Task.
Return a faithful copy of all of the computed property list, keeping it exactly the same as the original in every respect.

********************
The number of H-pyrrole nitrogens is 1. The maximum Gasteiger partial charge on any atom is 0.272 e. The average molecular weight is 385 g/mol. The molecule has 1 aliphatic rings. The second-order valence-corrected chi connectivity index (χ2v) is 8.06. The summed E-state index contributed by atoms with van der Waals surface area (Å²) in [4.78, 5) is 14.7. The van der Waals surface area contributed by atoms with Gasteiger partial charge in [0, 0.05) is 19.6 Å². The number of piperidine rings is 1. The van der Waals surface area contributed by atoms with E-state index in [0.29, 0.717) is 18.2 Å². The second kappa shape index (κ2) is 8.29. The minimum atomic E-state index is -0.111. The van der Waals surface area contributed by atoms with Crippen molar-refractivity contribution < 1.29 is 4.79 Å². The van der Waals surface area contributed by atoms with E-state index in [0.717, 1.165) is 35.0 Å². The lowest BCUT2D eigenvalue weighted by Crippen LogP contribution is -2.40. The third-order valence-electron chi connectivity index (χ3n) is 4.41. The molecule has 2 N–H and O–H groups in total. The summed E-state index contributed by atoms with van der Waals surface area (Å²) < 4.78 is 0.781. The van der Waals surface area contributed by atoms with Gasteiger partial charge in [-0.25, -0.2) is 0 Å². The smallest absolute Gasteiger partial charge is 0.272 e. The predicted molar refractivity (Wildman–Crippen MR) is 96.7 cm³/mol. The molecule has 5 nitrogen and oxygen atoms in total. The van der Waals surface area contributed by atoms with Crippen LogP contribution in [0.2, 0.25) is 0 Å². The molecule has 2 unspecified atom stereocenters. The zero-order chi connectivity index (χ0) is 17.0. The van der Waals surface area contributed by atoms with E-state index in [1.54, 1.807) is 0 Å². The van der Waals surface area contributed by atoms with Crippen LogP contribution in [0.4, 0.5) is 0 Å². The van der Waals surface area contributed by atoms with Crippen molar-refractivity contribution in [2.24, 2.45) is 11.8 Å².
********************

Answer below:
The number of H-pyrrole nitrogens is 1. The maximum Gasteiger partial charge on any atom is 0.272 e. The average molecular weight is 385 g/mol. The molecule has 1 aliphatic rings. The second-order valence-corrected chi connectivity index (χ2v) is 8.06. The summed E-state index contributed by atoms with van der Waals surface area (Å²) in [4.78, 5) is 14.7. The van der Waals surface area contributed by atoms with Gasteiger partial charge in [0, 0.05) is 19.6 Å². The number of piperidine rings is 1. The van der Waals surface area contributed by atoms with E-state index in [0.29, 0.717) is 18.2 Å². The second kappa shape index (κ2) is 8.29. The minimum atomic E-state index is -0.111. The van der Waals surface area contributed by atoms with Crippen molar-refractivity contribution < 1.29 is 4.79 Å². The van der Waals surface area contributed by atoms with E-state index in [0.717, 1.165) is 35.0 Å². The lowest BCUT2D eigenvalue weighted by Crippen LogP contribution is -2.40. The third-order valence-electron chi connectivity index (χ3n) is 4.41. The molecule has 2 N–H and O–H groups in total. The summed E-state index contributed by atoms with van der Waals surface area (Å²) < 4.78 is 0.781. The van der Waals surface area contributed by atoms with Gasteiger partial charge in [-0.25, -0.2) is 0 Å². The smallest absolute Gasteiger partial charge is 0.272 e. The predicted molar refractivity (Wildman–Crippen MR) is 96.7 cm³/mol. The molecule has 5 nitrogen and oxygen atoms in total. The van der Waals surface area contributed by atoms with Crippen LogP contribution in [0.2, 0.25) is 0 Å². The molecule has 2 unspecified atom stereocenters. The zero-order chi connectivity index (χ0) is 17.0. The van der Waals surface area contributed by atoms with E-state index in [1.54, 1.807) is 0 Å². The van der Waals surface area contributed by atoms with Crippen LogP contribution in [0.4, 0.5) is 0 Å². The van der Waals surface area contributed by atoms with Crippen molar-refractivity contribution in [2.24, 2.45) is 11.8 Å².